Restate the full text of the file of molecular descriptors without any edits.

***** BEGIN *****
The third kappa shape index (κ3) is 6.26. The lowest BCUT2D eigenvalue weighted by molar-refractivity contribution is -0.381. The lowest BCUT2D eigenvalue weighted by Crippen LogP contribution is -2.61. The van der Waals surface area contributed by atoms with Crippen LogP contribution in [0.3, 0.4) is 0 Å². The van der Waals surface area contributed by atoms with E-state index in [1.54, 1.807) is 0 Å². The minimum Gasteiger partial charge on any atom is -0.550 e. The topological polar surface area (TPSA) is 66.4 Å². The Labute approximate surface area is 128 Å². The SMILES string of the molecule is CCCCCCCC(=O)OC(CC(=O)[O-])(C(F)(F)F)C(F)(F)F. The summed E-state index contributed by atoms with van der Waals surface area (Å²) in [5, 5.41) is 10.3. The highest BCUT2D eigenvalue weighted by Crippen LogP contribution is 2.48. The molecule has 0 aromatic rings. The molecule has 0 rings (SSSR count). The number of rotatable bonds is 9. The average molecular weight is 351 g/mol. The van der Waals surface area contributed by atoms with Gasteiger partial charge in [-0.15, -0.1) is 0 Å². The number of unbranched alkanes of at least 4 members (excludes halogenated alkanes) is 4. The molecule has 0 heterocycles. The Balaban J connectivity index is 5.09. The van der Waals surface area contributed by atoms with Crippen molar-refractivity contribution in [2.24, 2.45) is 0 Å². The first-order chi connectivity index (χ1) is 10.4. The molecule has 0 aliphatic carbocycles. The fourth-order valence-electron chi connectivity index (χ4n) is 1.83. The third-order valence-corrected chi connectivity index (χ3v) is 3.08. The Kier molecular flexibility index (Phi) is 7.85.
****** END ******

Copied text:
The third kappa shape index (κ3) is 6.26. The lowest BCUT2D eigenvalue weighted by molar-refractivity contribution is -0.381. The lowest BCUT2D eigenvalue weighted by Crippen LogP contribution is -2.61. The van der Waals surface area contributed by atoms with Crippen LogP contribution in [0.3, 0.4) is 0 Å². The van der Waals surface area contributed by atoms with E-state index in [1.54, 1.807) is 0 Å². The minimum Gasteiger partial charge on any atom is -0.550 e. The topological polar surface area (TPSA) is 66.4 Å². The Labute approximate surface area is 128 Å². The SMILES string of the molecule is CCCCCCCC(=O)OC(CC(=O)[O-])(C(F)(F)F)C(F)(F)F. The summed E-state index contributed by atoms with van der Waals surface area (Å²) in [5, 5.41) is 10.3. The highest BCUT2D eigenvalue weighted by Crippen LogP contribution is 2.48. The molecule has 0 aromatic rings. The molecule has 0 rings (SSSR count). The number of rotatable bonds is 9. The average molecular weight is 351 g/mol. The van der Waals surface area contributed by atoms with Gasteiger partial charge in [-0.15, -0.1) is 0 Å². The number of unbranched alkanes of at least 4 members (excludes halogenated alkanes) is 4. The molecule has 0 heterocycles. The Balaban J connectivity index is 5.09. The van der Waals surface area contributed by atoms with Crippen molar-refractivity contribution in [2.24, 2.45) is 0 Å². The first-order chi connectivity index (χ1) is 10.4. The molecule has 0 aliphatic carbocycles. The fourth-order valence-electron chi connectivity index (χ4n) is 1.83. The third-order valence-corrected chi connectivity index (χ3v) is 3.08. The Kier molecular flexibility index (Phi) is 7.85.